THE GREAT EPIDEMIC by A. A. Hoehling

THE GREAT EPIDEMIC

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KIRKUS REVIEW

With none of the more portentous overtones of much of the catastrophe coverage, this is a clinical, statistical fever chart of the influenza epidemic of 1918 which took the lives of 500,000 Americans in a matter of few weeks. From its first explosive outbreak, this traces its itinerary from Asia, Europe, to the U.S., from army camps to navy ships and penitentiaries, and to the cities where it was most disastrous- Boston, the focus of infection, Philadelphia, where one casket manufacturer could have sold 5000 in two hours. Its most susceptible victims, pregnant women and strong young men; its symptomology; the quarantines and preventative measures recommended (in Paris, a society doctor recommended a night cap; here there were masks along with high fines for expectoration); its more famous casualties; its saints- and charlatans and profiteers; and finally its cessation, as inexplicable as its cause.... Hoehling's reconstructed record of the disastrous epidemic had all the ""wantonness of a forest fire"" is direct and dramatic and it here loses none of its virulent irpetus.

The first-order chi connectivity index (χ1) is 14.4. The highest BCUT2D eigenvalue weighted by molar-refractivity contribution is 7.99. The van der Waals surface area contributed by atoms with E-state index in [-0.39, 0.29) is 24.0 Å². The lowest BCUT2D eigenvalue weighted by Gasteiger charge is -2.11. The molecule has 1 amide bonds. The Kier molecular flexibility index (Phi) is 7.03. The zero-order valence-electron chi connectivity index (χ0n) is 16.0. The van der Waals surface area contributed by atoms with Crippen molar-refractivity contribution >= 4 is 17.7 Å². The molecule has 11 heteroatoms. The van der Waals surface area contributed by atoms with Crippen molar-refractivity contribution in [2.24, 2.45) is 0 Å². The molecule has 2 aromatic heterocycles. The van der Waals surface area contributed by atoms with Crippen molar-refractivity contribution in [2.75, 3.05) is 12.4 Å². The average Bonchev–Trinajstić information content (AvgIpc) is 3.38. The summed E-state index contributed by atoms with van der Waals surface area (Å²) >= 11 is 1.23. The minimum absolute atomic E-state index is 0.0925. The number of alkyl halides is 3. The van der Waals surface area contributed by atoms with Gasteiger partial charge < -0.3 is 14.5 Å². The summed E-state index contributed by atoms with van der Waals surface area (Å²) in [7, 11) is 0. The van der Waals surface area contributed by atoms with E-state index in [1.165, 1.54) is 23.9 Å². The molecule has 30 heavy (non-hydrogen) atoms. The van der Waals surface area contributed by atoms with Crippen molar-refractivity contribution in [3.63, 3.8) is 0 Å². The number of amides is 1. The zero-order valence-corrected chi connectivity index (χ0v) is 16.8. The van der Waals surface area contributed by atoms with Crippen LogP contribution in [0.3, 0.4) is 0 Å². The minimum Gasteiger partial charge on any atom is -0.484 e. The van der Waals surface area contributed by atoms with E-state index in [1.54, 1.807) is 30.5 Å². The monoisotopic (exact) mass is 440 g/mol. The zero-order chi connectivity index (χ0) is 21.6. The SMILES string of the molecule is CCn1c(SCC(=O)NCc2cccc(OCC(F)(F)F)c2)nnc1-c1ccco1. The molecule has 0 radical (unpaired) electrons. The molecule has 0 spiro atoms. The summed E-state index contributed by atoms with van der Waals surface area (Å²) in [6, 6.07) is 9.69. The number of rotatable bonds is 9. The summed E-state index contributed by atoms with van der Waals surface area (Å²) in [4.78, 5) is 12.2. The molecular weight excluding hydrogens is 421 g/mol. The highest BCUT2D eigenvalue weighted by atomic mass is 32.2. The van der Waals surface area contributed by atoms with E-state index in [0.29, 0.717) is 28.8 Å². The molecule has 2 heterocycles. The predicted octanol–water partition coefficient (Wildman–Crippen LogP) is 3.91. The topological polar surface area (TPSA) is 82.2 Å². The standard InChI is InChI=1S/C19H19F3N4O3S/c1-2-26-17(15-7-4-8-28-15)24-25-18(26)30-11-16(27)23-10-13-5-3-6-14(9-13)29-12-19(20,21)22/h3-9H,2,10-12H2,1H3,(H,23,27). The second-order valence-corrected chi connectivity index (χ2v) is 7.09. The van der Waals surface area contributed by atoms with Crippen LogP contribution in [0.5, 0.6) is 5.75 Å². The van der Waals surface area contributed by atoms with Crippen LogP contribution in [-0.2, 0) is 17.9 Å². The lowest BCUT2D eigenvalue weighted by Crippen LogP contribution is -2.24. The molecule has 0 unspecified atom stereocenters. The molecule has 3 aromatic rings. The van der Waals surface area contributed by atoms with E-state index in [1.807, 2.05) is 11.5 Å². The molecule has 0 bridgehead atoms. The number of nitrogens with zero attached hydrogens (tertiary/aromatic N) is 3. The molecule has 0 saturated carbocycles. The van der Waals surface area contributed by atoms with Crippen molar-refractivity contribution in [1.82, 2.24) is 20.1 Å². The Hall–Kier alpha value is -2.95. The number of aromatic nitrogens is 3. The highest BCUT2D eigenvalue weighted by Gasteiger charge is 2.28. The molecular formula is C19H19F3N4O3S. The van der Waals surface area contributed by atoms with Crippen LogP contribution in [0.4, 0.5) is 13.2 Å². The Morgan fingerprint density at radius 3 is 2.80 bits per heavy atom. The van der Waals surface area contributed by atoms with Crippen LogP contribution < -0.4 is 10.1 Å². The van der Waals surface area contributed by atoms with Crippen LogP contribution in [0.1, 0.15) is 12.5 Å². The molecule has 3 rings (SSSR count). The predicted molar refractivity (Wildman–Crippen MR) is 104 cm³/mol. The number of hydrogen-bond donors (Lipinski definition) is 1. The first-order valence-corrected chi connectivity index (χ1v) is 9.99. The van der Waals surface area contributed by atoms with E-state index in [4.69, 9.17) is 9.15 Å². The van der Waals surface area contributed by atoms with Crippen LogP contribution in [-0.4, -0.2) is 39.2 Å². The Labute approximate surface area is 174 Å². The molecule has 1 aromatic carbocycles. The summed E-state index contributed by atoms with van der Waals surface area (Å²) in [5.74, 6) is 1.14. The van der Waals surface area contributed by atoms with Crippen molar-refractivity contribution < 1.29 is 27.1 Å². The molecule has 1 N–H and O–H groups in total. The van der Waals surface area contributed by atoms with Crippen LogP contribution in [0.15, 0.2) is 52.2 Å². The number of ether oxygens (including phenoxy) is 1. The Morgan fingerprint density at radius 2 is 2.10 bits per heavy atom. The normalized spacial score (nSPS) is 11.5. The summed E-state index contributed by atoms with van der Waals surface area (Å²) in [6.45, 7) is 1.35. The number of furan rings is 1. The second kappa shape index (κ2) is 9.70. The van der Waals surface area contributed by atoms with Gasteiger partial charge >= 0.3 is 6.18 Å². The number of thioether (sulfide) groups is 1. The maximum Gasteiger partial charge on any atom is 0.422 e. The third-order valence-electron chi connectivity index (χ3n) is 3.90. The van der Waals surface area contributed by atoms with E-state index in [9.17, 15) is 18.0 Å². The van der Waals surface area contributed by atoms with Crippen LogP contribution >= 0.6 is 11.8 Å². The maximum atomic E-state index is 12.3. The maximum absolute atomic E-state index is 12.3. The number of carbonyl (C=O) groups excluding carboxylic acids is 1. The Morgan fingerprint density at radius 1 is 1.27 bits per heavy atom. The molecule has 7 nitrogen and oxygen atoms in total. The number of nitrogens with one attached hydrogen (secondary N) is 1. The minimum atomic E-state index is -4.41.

Pub Date: March 9th, 1961
Publisher: Little, Brown